United States: SEC Chairman Asks Staff To Consider New Rules To Manage Risks Highlighted By Game-Type Trading Applications
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SEC Chairman Gary Gensler testified yesterday before the House of Financial Services Committee on the SEC’s efforts to assess and address the market volatility that has occurred in GameStop and other “meme stocks” resulting in significant price volatility and spikes in trading volume earlier this year.
Gensler said the SEC is working to determine, in the face of technological and financial changes, how to continue to meet key public policy goals while making sure markets work for everyday investors. Gensler cited seven factors that were at play during volatile trading times:
- Gamification and user experience: Mobile apps have expanded access to financial markets, allowing investors to register, start trading, get wealth management advice and learn more about investing. The apps use a host of familiar online features, such as gamification (points, rewards, rankings, bonuses, and contests), behavioral prompts, and differential marketing, to increase customer engagement.
- Gensler said staff are preparing a request for public input to examine these issues and determine how to ensure investors using apps with these types of features are properly protected and how the SEC rules, including Best Interest regulation, apply in these situations. Gensler noted that many SEC regulations were written long before today’s communications technologies and practices existed and that they must be reassessed to protect the future, retirements and education of the investing public.
- Order Flow Payment: Gensler noted that in recent years, most retail brokers have stopped charging fees for transactions and are now earning income through other streams, including a process called payment for order flow. The two main types of payment for order flow are (i) payments from wholesalers to brokers, and (ii) payments from exchanges to market makers and brokers.
- Gensler explained that in the first scenario, retail brokers make deals with wholesalers, who buy their order flow. Unlike public exchanges which must offer fair access to their publicly displayed quotes, these wholesalers can decide to execute these orders directly or transmit them for execution by exchanges or other trading venues, allowing wholesalers to obtain valuable information of this order. flows that other market participants are getting late, if at all. Gensler noted that neither the UK nor Canada allowed brokers to route retail orders to over-the-counter market makers in exchange for payments.
- Structure of the stock market: The US stock markets essentially have three different segments:
- Public exchanges like the Nasdaq and the New York Stock Exchange, which accounted for around 53% of market volume in January
- Alternative trading systems (such as dark pools), which accounted for around 9% of trading volume in January
- Over-the-counter wholesalers, who made up the majority of the remaining 38%, with just seven wholesalers performing the vast majority of transactions, which Gensler said raised concerns about whether the market structure of fair, orderly and efficient markets
- Short selling and market transparency: Large short sales of a number of meme stocks also led to market turmoil last January, Gensler said. While FINRA and the exchanges currently publish or make available certain data on short sales, Congress has ordered the SEC under the Dodd-Frank Act to publish rules on aggregate monthly short sales disclosures. In addition, Dodd-Frank has authorized the SEC to increase transparency in the stock lending market. Gensler said he had asked SEC staff to prepare recommendations for the SEC on these issues and whether or not to include total return swaps and other security-based swaps in the news. disclosure requirements.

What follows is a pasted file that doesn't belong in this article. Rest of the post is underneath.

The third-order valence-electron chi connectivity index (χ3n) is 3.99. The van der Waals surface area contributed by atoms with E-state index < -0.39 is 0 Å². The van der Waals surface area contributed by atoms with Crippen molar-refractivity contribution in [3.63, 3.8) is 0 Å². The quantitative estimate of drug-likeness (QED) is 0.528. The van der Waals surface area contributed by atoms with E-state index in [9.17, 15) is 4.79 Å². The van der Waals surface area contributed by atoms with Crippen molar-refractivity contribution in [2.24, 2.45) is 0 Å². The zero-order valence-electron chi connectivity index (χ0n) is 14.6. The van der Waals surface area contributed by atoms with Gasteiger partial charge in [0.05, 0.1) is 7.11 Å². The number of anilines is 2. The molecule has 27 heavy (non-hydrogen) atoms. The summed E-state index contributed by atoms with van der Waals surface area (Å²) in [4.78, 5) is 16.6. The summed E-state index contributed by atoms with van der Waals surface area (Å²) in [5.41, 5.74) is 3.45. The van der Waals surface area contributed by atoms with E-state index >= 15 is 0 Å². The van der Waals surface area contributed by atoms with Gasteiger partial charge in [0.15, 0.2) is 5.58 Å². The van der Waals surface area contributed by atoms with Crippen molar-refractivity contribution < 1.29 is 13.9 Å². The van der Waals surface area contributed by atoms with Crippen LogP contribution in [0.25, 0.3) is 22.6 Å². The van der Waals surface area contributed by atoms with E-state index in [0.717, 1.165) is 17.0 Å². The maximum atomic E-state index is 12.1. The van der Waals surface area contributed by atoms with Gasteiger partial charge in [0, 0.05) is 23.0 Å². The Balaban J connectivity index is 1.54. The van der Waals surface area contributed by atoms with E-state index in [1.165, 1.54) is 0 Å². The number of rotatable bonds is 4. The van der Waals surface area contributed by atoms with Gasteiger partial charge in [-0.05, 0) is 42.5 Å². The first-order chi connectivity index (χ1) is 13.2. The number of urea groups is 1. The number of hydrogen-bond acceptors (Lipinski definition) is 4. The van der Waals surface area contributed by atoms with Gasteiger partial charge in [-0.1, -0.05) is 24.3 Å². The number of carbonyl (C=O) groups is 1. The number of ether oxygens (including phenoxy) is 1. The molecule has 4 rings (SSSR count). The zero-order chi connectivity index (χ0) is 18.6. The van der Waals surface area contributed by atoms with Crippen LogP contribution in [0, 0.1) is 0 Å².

- Social media: Gensler noted that volatile market conditions in January highlighted the rapidly changing face of social media and its intersection with U.S. financial markets. While acknowledging that online forums can serve as a community, expanding market access and participation, Gensler said he was concerned that criminals would try to use these powerful forums to hype certain stocks or manipulate the steps. “To be clear, I’m not concerned about regular investors exercising their freedom of expression online. I’m more concerned about bad actors who could potentially take advantage of influential platforms.” Gensler said institutional investors with access to machine learning and data analytics could also benefit from insights gained from online communities.
- “Plumbing” market: Liquidation and payment: In January, several brokers decided to restrict clients’ access to trading certain stocks even. Gensler observed that these decisions naturally prompted many questions from the investing public, many of which lost market access at a critical time. Gensler said he has asked staff to carefully review whether brokers are properly communicating their policies and procedures regarding potential trade restrictions; whether the margin requirements and other payment requirements are sufficient; and whether brokers have the appropriate tools to manage their liquidity and risk.
- System-wide risks: Gensler also pointed to system-wide risks, including a company’s lack of liquidity to meet margin calls, several hedge funds that lost a lot of money during the January events and concentration issues, be it among market makers or clearing house brokers.
Gensler said staff plan to issue a report on the matters this summer and that the SEC continues to vigorously examine these events for violations.
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